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If you have apple trees, knowing how to prune apple trees correctly is critical to the health of your trees and the amount of harvest you’ll receive. Learn how to prune apple trees in winter or if your climate is more suited to summer pruning.
Pruning is necessary for many reasons, it helps to reduce disease by removing diseased or dead branches and opens up the canopy for air circulation and fruit ripening. When done properly, pruning keeps your tree healthy and vigorous, when done wrong, you can actually cause quite a bit of harm. But don’t fear, I’ll walk you through every step.
Prune apple trees when they’re dormant and you have at least 2 weeks of dry weather after making your pruning cut. Apple trees are pruned in later winter or early spring, before the tree begins bud break (when the leaf and fruit buds start to unfurl) in eastern areas of the United States.
However, the best time to prune apple trees in the Pacific Northwest is during the summer when the tree enters into a second dormant phase. You should never prune an apple tree in the fall.
Because your fresh pruning cuts leave the tree susceptible and open to disease, you don’t want to prune when it will be wet for 2 to 3 weeks after you prune. Note: ice and snow are considered dry in regards to fungus and bacteria spores. In wet parts of the country like the Pacific Northwest, the best time to prune an apple tree is in July. For more on fruit tree care read How to Care for Fruit Trees in Fall and Winter
For years I pruned in late winter and early spring as you’ll see in the video below, but learned from a nursery expert that was likely the reason I was beginning to see some signs of disease in my trees and have now switched to summer pruning only.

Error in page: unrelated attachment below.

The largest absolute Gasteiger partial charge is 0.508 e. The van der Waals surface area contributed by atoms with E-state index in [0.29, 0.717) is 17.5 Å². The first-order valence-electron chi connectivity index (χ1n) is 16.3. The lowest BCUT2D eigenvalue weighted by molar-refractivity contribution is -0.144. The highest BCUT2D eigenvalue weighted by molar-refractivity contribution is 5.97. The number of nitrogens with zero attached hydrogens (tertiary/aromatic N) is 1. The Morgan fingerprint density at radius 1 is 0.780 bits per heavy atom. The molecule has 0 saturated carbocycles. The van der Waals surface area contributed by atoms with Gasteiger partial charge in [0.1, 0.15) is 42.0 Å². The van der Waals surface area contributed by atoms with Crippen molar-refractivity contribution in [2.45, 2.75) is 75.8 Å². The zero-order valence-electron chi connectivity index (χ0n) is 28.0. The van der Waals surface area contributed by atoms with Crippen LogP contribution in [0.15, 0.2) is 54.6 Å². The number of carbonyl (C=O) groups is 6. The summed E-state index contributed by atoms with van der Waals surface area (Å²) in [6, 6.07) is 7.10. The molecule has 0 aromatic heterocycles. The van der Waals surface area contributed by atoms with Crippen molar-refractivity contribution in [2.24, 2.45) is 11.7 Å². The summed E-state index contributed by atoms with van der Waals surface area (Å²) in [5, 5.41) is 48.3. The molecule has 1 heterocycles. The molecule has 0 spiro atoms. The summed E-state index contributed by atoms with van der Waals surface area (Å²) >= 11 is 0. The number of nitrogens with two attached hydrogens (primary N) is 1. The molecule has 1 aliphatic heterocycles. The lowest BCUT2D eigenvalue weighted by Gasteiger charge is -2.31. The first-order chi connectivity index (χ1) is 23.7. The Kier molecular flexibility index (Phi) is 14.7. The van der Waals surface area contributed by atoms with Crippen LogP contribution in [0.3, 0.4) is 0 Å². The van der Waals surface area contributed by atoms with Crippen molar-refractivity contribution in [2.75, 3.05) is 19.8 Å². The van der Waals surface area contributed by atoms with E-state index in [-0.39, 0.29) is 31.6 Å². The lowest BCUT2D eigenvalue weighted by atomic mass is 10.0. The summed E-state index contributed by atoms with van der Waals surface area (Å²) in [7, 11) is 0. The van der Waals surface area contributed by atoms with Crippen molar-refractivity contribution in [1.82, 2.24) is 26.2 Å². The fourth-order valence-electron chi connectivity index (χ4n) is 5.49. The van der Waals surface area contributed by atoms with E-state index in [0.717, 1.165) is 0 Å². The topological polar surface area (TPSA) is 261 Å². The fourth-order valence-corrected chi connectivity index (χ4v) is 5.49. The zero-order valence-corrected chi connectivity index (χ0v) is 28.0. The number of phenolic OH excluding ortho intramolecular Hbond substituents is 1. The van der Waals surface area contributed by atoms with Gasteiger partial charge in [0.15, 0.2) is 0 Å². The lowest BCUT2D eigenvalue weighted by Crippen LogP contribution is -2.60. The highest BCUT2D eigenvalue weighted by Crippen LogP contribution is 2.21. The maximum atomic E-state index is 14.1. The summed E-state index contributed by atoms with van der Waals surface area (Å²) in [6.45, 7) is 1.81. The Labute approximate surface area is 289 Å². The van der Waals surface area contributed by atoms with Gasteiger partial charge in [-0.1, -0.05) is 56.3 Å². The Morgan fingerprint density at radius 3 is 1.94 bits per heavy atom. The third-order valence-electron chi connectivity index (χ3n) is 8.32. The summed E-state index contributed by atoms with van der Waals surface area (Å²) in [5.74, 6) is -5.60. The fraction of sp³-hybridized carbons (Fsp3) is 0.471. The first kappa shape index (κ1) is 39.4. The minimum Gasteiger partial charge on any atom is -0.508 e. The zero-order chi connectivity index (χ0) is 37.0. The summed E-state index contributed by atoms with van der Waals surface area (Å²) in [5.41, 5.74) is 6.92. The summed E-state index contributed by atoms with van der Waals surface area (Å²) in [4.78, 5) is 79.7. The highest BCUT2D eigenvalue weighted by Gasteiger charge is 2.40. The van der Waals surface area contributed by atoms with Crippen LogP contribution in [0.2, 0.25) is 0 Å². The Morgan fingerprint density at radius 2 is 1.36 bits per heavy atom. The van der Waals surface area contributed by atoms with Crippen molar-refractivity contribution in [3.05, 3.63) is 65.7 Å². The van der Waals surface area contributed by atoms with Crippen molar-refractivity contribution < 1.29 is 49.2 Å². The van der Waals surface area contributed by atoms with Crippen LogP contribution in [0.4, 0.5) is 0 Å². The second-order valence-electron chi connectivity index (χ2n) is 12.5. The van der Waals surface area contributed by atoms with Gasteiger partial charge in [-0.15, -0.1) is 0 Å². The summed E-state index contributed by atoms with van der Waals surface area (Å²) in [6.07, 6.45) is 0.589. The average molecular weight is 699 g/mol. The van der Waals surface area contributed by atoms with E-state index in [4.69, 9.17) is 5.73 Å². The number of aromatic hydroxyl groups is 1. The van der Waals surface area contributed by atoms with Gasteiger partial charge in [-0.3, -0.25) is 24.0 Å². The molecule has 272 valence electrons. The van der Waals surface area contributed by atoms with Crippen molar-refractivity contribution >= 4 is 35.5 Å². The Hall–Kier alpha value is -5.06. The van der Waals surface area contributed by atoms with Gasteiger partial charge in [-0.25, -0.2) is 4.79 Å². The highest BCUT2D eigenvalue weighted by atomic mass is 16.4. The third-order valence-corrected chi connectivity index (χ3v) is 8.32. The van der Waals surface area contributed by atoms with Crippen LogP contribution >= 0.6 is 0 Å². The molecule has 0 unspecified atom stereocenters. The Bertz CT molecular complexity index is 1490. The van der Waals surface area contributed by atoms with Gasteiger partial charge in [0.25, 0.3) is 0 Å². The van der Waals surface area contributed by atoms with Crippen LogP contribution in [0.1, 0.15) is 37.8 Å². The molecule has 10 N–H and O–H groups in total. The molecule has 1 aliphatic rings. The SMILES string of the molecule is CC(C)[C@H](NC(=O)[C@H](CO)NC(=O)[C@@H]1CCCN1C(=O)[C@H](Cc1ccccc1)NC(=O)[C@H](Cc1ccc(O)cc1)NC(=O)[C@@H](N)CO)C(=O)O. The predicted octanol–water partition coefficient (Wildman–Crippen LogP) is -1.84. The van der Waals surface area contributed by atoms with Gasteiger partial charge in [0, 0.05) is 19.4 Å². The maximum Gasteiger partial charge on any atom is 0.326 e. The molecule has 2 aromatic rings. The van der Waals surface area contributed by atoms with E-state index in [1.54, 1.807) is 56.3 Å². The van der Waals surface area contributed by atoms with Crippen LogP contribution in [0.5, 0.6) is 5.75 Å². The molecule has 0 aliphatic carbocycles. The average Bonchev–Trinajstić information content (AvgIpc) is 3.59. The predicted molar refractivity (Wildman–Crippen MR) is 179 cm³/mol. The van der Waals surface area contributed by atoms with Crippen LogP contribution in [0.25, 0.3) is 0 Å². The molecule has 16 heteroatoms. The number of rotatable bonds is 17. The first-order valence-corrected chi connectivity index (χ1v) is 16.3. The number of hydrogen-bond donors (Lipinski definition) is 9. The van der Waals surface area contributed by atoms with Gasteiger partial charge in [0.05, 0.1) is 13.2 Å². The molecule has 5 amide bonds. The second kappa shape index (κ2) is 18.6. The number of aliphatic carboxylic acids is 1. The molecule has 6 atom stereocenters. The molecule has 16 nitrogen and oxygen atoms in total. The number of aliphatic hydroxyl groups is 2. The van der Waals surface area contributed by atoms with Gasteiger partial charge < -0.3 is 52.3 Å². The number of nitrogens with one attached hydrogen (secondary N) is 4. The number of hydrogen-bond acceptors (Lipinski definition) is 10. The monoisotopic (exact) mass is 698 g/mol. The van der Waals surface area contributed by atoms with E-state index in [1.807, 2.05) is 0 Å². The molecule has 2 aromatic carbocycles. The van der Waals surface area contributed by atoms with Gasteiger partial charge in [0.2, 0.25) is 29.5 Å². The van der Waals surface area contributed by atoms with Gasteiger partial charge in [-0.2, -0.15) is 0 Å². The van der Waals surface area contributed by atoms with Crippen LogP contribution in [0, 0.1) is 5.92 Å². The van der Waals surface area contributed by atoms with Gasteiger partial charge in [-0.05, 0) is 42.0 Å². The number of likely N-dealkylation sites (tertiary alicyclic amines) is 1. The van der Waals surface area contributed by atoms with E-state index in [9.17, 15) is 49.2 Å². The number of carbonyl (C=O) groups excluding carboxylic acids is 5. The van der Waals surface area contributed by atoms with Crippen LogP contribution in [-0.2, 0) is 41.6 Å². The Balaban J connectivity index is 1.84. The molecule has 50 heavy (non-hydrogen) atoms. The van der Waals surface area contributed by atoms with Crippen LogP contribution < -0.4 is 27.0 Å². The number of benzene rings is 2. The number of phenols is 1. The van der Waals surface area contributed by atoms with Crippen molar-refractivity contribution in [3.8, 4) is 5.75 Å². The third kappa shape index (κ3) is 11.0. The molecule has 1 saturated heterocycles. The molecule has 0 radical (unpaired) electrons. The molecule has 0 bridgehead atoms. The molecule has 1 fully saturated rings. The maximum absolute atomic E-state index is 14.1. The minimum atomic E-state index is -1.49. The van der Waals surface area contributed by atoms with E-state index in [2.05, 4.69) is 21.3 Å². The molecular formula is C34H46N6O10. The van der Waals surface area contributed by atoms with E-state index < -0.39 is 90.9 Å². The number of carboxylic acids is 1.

After selecting your pruning time based on climate, it’s important to have proper pruning tools.
Before pruning, always clean your shears, loppers, and saws with alcohol to avoid spreading any disease between trees and allow them to dry fully before use.
Folding Saw – Heavy Duty Pruning Handsaw for larger branches
Steel Pruning Shears for smaller branches and bushes
Long-handled loppers for medium branches or spots that are harder to get into
Often times I learn best by seeing so if you’re looking for how to prune apple trees video, I got ya covered below!
Start by removing dead or diseased and broken branches first. Next, remove any sucker shoots.
Remove branches that cross or are rubbing against one another.
Remove lower branches, especially any that are within 2 feet of the ground on dwarf or semi-dwarf trees and within 4 feet of the ground on standard apple trees.
Thin out branches at the top to allow light to penetrate the upper canopy to the middle and lower branches.
If scaffolding branches are too close together, pick the stronger of the two and remove the other.
Remove sucker shoots (they grow straight up and don’t produce fruit).
When a tree has been neglected and not pruned for several years, never remove more than 1/3 of the tree. Spread the pruning out over several years to get it fully pruned and back into shape.
It’s important to make the correct type of pruning cuts. Whenever you’re pruning your apple tree, make sure the cut is clean. Choosing the proper pruning tools and keeping them sharp will ensure this.
1. When removing a full branch, cut right at the collar close to the trunk.
To remove a full branch, go to where the branch meets the trunk. Cut straight up and down, right next to the collar, but not into it.
2. Pruning to a bud
When tipping a branch or cutting out a diseased portion but not the entire branch, you want to find an outward-facing bud to make your pruning cut. Cut at a 45-degree angle about 1/4 inch away from the bud.
Melissa K. Norris inspires people's faith and pioneer roots with her books, podcast, and blog. Melissa lives with her husband and two children in their own little house in the big woods in the foothills of the North Cascade Mountains. When she's not wrangling chickens and cattle, you can find her stuffing Mason jars with homegrown food and playing with flour and sugar in the kitchen.